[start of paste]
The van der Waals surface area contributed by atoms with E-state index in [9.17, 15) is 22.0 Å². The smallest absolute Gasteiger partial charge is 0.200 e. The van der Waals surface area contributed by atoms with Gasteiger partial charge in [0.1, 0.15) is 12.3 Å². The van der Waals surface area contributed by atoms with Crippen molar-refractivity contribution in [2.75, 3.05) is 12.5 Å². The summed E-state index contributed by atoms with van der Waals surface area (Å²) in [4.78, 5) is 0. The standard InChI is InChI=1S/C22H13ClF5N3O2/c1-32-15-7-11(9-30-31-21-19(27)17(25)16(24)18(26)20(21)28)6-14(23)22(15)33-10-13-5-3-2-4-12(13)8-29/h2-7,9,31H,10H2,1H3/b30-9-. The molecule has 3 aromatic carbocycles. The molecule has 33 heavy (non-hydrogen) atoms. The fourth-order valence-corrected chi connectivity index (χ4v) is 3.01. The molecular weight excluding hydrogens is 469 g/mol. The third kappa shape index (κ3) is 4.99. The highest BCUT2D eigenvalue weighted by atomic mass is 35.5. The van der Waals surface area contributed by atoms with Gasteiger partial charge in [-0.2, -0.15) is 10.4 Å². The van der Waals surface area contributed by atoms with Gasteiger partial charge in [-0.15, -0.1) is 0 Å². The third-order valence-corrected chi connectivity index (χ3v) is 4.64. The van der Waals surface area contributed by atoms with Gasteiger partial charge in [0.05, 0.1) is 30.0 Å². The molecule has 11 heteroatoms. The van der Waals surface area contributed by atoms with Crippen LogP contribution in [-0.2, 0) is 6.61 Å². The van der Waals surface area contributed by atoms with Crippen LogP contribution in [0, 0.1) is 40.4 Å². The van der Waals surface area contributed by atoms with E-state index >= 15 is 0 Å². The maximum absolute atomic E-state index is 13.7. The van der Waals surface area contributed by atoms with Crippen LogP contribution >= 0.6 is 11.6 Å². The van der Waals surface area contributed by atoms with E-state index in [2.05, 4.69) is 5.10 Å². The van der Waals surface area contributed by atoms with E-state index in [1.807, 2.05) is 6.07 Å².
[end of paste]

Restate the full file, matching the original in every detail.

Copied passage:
The van der Waals surface area contributed by atoms with E-state index in [9.17, 15) is 22.0 Å². The smallest absolute Gasteiger partial charge is 0.200 e. The van der Waals surface area contributed by atoms with Gasteiger partial charge in [0.1, 0.15) is 12.3 Å². The van der Waals surface area contributed by atoms with Crippen molar-refractivity contribution in [2.75, 3.05) is 12.5 Å². The summed E-state index contributed by atoms with van der Waals surface area (Å²) in [4.78, 5) is 0. The standard InChI is InChI=1S/C22H13ClF5N3O2/c1-32-15-7-11(9-30-31-21-19(27)17(25)16(24)18(26)20(21)28)6-14(23)22(15)33-10-13-5-3-2-4-12(13)8-29/h2-7,9,31H,10H2,1H3/b30-9-. The molecule has 3 aromatic carbocycles. The molecule has 33 heavy (non-hydrogen) atoms. The fourth-order valence-corrected chi connectivity index (χ4v) is 3.01. The molecular weight excluding hydrogens is 469 g/mol. The third kappa shape index (κ3) is 4.99. The highest BCUT2D eigenvalue weighted by atomic mass is 35.5. The van der Waals surface area contributed by atoms with Gasteiger partial charge in [-0.2, -0.15) is 10.4 Å². The van der Waals surface area contributed by atoms with Gasteiger partial charge in [-0.15, -0.1) is 0 Å². The third-order valence-corrected chi connectivity index (χ3v) is 4.64. The van der Waals surface area contributed by atoms with Gasteiger partial charge in [0.05, 0.1) is 30.0 Å². The molecule has 11 heteroatoms. The van der Waals surface area contributed by atoms with Crippen LogP contribution in [-0.2, 0) is 6.61 Å². The van der Waals surface area contributed by atoms with Crippen LogP contribution in [0, 0.1) is 40.4 Å². The van der Waals surface area contributed by atoms with E-state index >= 15 is 0 Å². The maximum absolute atomic E-state index is 13.7. The van der Waals surface area contributed by atoms with Crippen LogP contribution >= 0.6 is 11.6 Å². The van der Waals surface area contributed by atoms with E-state index in [2.05, 4.69) is 5.10 Å². The van der Waals surface area contributed by atoms with E-state index in [1.807, 2.05) is 6.07 Å².